Total                      $6,400                   52                           $123.08

Note the improved performance.  The overall spending is less, the leads have increased, and the resulting cost per lead has decreased.

Consider NEW Marketing Sources

Sometimes, and from time to time, it is important to re-evaluate your overall game plan and ask the question: “Is there a better source of advertising that I have not considered.”  In doing so, your goal is to come up with an entirely new way of prospecting that you haven’t considered before.  In other words, rather than merely creating a better mouse trap, you ask the question “Is there a more efficient way of dealing with my mouse problem?”

Here are some things to consider:

  1. Who is your target customer?
  2. Where does your customer congregate?
  3. How will you reach your customer?
  4. What kind of offer will you compel them with?
  5. How much will your marketing efforts cost you?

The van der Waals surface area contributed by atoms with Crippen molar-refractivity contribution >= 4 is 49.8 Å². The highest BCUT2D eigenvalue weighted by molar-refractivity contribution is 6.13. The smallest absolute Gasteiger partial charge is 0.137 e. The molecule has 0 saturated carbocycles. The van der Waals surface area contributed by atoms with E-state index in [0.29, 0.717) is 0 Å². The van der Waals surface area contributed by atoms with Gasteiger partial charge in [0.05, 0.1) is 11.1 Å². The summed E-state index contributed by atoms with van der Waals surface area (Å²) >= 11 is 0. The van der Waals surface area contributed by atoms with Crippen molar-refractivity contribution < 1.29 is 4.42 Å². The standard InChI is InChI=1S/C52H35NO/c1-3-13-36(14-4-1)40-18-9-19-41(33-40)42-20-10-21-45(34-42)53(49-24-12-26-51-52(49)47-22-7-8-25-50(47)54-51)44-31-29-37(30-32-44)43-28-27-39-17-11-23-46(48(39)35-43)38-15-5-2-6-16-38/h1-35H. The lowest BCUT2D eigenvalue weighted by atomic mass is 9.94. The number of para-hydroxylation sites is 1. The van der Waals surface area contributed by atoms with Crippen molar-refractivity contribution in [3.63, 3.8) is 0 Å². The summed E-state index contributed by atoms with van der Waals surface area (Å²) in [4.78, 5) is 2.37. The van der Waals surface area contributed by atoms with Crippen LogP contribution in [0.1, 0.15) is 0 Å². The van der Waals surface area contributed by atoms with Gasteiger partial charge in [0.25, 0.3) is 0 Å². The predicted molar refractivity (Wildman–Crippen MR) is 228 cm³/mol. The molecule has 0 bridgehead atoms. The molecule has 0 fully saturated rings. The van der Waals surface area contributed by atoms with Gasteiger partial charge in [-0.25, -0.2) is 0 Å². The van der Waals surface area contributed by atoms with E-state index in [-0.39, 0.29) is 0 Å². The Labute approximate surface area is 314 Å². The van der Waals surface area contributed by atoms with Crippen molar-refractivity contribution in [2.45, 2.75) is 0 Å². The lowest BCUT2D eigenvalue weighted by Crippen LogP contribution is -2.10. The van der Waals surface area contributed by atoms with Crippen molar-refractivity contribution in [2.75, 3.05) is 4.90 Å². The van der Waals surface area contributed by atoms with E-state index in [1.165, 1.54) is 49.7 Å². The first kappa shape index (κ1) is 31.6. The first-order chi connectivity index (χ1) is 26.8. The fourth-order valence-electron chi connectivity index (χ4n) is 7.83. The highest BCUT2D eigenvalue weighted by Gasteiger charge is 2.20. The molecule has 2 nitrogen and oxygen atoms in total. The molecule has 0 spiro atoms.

Consider a Variety of Sources

Most of us have heard the concept of synergy.  Synergy can be defined as 1 + 1 = 3.  True, the math doesn’t work; however, the concept is real.  When you are evaluating your marketing there may be a temptation to simplify and eliminate everything but the one source that generates the lowest cost per lead.  Try to avoid this.  There is something to be said for creating impressions from a variety of sources – rather than a single source.  The affirmation of a consistent message from a variety of sources makes an impact.  This doesn’t mean continuing to advertise in an area that is not productive – but it may mean re-allocating your spending away from high cost per lead sources to lower cost per lead sources.

Conclusion

I hope that the preceding has been helpful to you.  If you would like additional information or assistance in getting your own process up and running or re-evaluated, we are here to help.

Think about it!